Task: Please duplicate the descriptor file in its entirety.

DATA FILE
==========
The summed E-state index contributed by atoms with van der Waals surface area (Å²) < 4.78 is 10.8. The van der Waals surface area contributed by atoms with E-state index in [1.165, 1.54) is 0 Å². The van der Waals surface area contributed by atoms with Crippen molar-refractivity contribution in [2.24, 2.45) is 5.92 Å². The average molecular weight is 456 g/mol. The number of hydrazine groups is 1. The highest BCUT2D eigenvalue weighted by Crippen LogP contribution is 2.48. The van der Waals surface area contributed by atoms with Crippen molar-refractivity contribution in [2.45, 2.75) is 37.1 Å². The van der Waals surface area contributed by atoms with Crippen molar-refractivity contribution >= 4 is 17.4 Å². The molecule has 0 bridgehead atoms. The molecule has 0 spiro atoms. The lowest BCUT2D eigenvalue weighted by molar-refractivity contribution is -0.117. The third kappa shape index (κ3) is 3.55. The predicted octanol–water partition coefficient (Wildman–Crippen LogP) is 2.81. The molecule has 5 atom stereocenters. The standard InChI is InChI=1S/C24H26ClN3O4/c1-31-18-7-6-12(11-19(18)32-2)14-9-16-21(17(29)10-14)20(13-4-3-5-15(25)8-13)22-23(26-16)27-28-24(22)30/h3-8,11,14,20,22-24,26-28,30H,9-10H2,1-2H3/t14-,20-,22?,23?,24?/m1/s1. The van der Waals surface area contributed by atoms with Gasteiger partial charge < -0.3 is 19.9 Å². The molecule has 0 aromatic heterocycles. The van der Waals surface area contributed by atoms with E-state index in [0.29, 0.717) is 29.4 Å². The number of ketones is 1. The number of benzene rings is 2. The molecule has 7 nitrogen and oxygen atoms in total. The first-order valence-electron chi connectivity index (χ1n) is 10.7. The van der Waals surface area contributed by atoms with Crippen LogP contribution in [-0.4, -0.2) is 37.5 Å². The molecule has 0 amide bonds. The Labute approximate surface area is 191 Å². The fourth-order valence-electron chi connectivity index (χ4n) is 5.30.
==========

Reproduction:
The summed E-state index contributed by atoms with van der Waals surface area (Å²) < 4.78 is 10.8. The van der Waals surface area contributed by atoms with E-state index in [1.165, 1.54) is 0 Å². The van der Waals surface area contributed by atoms with Crippen molar-refractivity contribution in [2.24, 2.45) is 5.92 Å². The average molecular weight is 456 g/mol. The number of hydrazine groups is 1. The highest BCUT2D eigenvalue weighted by Crippen LogP contribution is 2.48. The van der Waals surface area contributed by atoms with Crippen molar-refractivity contribution in [2.45, 2.75) is 37.1 Å². The van der Waals surface area contributed by atoms with Crippen molar-refractivity contribution >= 4 is 17.4 Å². The molecule has 0 bridgehead atoms. The molecule has 0 spiro atoms. The lowest BCUT2D eigenvalue weighted by molar-refractivity contribution is -0.117. The third kappa shape index (κ3) is 3.55. The predicted octanol–water partition coefficient (Wildman–Crippen LogP) is 2.81. The molecule has 5 atom stereocenters. The standard InChI is InChI=1S/C24H26ClN3O4/c1-31-18-7-6-12(11-19(18)32-2)14-9-16-21(17(29)10-14)20(13-4-3-5-15(25)8-13)22-23(26-16)27-28-24(22)30/h3-8,11,14,20,22-24,26-28,30H,9-10H2,1-2H3/t14-,20-,22?,23?,24?/m1/s1. The van der Waals surface area contributed by atoms with Gasteiger partial charge < -0.3 is 19.9 Å². The molecule has 0 aromatic heterocycles. The van der Waals surface area contributed by atoms with E-state index in [0.29, 0.717) is 29.4 Å². The number of ketones is 1. The number of benzene rings is 2. The molecule has 7 nitrogen and oxygen atoms in total. The first-order valence-electron chi connectivity index (χ1n) is 10.7. The van der Waals surface area contributed by atoms with Crippen LogP contribution in [-0.4, -0.2) is 37.5 Å². The molecule has 0 amide bonds. The Labute approximate surface area is 191 Å². The fourth-order valence-electron chi connectivity index (χ4n) is 5.30.